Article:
first option, the difference in performance simply becomes brutal.

What’s more, owing to the costly investments it requires, the
technological leap forward in agriculture would make sense in prosperous
times. The same holds for renewable sources of energy: it is impossible
to lift these off the ground in the midst of a crisis that has no end in
sight.

Conclusions

It seems unlikely that a think tank should be unaware of the issues
addressed here. From my point of view, we are not dealing with mere
ignorance.

In view of his catastrophe-proof faith in the Cuban economy and the
intermittent support he offers the system (“Raul Castro encourages
debate, he listens to economists”), I would say Triana is behaving more
like a State official than an economist.

As an economist, he would be duty-bound to reveal the ugly truth,
without offering people false hopes. As an expert at the service of the
establishment, he has to sugar the pill, so that investors won’t be
horrified and people will stay calm, even if they get hurt in the long run.

Our duty is to reveal that this popular turbo-economist has been making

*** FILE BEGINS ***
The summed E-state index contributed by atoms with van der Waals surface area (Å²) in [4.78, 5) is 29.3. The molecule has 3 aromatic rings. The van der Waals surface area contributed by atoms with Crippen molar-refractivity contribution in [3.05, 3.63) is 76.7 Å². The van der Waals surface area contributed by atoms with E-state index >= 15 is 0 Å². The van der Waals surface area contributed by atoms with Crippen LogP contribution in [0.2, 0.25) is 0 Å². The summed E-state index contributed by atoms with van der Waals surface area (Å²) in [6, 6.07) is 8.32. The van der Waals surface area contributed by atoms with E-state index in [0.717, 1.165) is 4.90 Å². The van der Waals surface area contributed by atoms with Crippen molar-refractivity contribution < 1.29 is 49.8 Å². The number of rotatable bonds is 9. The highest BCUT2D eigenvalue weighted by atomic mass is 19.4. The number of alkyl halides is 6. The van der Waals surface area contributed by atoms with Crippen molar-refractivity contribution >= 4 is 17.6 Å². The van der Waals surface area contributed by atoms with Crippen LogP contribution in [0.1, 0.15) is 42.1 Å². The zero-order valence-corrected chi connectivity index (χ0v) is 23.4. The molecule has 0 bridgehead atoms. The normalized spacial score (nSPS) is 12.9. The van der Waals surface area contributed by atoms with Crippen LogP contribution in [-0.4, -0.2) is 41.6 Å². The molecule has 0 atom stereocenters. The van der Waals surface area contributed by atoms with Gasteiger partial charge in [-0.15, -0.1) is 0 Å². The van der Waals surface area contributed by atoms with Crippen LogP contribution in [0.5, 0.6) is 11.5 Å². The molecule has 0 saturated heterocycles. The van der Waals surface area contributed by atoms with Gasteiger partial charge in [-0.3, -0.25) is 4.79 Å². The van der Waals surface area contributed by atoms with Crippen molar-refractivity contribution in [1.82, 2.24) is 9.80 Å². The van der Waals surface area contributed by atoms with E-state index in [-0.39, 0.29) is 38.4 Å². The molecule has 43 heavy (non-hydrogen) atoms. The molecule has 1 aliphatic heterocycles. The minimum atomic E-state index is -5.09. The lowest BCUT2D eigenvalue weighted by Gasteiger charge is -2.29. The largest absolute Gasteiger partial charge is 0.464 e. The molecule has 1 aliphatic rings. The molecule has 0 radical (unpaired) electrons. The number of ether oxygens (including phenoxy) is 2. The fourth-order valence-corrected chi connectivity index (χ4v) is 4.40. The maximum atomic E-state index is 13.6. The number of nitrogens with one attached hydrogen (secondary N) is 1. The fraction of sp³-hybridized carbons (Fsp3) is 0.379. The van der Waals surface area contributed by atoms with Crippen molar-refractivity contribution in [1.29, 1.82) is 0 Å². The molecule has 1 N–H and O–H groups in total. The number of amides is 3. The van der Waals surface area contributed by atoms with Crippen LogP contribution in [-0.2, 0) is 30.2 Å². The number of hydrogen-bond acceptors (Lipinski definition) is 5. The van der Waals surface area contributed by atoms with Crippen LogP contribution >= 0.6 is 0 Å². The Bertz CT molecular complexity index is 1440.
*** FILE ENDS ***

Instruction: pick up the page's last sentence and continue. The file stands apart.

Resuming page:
false predictions for years, and always of the same kind. He already
lulled us to sleep with a siren song once, speaking in favor of
development. If he gets his hooks into us now with that story about
renewable sources of energy and the fairy tale about a technological
leap forward in agriculture, if we squander what few ecological and
economic resources we have left for the coming crisis on sophisticated
toys, we are going to face an even uglier future than the one in store
for us.
—–

Notes:

The Wikipedia entry The Limits of Growth contains a summary of the
research work and scientific reports that have been announcing the
current crisis since the 1970s. The crisis is not merely economic and
does not stem exclusively from over-production, as the previous crisis
faced by capitalism. It is caused, rather, by the exhaustion of
resources that are of strategic importance and the overflowing of the
dumpsites with which our social metabolism functions.
It is not a question of renouncing to the use of renewable sources of
energy. They can be of great help, supplying electricity to hospitals
and essential industry. The absurd and dangerous thing is to pretend we
can change our energy infrastructure and even experience economic growth
with their measly contribution to consumption.

Source: Cuba’s Juan Triana: Economist or State Official? – Havana
Times.org – http://www.havanatimes.org/?p=107322